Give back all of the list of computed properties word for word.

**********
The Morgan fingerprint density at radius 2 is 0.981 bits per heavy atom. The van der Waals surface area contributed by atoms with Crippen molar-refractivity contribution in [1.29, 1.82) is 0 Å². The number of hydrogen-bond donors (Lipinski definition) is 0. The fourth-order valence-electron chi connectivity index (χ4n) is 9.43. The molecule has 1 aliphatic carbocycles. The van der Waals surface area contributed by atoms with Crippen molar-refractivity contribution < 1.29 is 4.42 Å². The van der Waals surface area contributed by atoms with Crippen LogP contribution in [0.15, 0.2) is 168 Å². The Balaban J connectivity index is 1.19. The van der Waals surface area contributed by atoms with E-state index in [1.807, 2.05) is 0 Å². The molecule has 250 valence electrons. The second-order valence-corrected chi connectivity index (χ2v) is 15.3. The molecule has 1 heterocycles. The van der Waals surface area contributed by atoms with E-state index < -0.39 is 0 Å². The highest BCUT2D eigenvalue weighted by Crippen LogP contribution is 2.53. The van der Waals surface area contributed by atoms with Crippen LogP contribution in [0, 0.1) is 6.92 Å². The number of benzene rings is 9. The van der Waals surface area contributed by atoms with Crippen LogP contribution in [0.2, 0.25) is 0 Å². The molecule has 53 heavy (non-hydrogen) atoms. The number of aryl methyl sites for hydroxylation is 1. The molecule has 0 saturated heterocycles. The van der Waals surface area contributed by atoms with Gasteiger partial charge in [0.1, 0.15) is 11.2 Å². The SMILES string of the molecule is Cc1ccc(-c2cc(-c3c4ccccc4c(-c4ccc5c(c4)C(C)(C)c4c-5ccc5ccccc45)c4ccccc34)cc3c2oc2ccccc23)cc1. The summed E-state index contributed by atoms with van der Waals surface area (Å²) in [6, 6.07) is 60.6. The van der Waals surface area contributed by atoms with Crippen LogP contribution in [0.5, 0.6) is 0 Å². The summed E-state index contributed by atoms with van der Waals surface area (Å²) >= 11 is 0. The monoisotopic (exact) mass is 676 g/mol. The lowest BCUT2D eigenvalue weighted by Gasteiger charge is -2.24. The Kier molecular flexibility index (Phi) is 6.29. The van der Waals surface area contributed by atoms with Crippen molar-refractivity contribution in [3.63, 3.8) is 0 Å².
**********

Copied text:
The Morgan fingerprint density at radius 2 is 0.981 bits per heavy atom. The van der Waals surface area contributed by atoms with Crippen molar-refractivity contribution in [1.29, 1.82) is 0 Å². The number of hydrogen-bond donors (Lipinski definition) is 0. The fourth-order valence-electron chi connectivity index (χ4n) is 9.43. The molecule has 1 aliphatic carbocycles. The van der Waals surface area contributed by atoms with Crippen molar-refractivity contribution < 1.29 is 4.42 Å². The van der Waals surface area contributed by atoms with Crippen LogP contribution in [0.15, 0.2) is 168 Å². The Balaban J connectivity index is 1.19. The van der Waals surface area contributed by atoms with E-state index in [1.807, 2.05) is 0 Å². The molecule has 250 valence electrons. The second-order valence-corrected chi connectivity index (χ2v) is 15.3. The molecule has 1 heterocycles. The van der Waals surface area contributed by atoms with E-state index < -0.39 is 0 Å². The highest BCUT2D eigenvalue weighted by Crippen LogP contribution is 2.53. The van der Waals surface area contributed by atoms with Crippen LogP contribution in [0, 0.1) is 6.92 Å². The number of benzene rings is 9. The van der Waals surface area contributed by atoms with Crippen LogP contribution in [0.2, 0.25) is 0 Å². The molecule has 53 heavy (non-hydrogen) atoms. The number of aryl methyl sites for hydroxylation is 1. The molecule has 0 saturated heterocycles. The van der Waals surface area contributed by atoms with Gasteiger partial charge in [0.1, 0.15) is 11.2 Å². The SMILES string of the molecule is Cc1ccc(-c2cc(-c3c4ccccc4c(-c4ccc5c(c4)C(C)(C)c4c-5ccc5ccccc45)c4ccccc34)cc3c2oc2ccccc23)cc1. The summed E-state index contributed by atoms with van der Waals surface area (Å²) in [6, 6.07) is 60.6. The van der Waals surface area contributed by atoms with Crippen LogP contribution in [0.5, 0.6) is 0 Å². The summed E-state index contributed by atoms with van der Waals surface area (Å²) >= 11 is 0. The monoisotopic (exact) mass is 676 g/mol. The lowest BCUT2D eigenvalue weighted by Gasteiger charge is -2.24. The Kier molecular flexibility index (Phi) is 6.29. The van der Waals surface area contributed by atoms with Crippen molar-refractivity contribution in [3.63, 3.8) is 0 Å².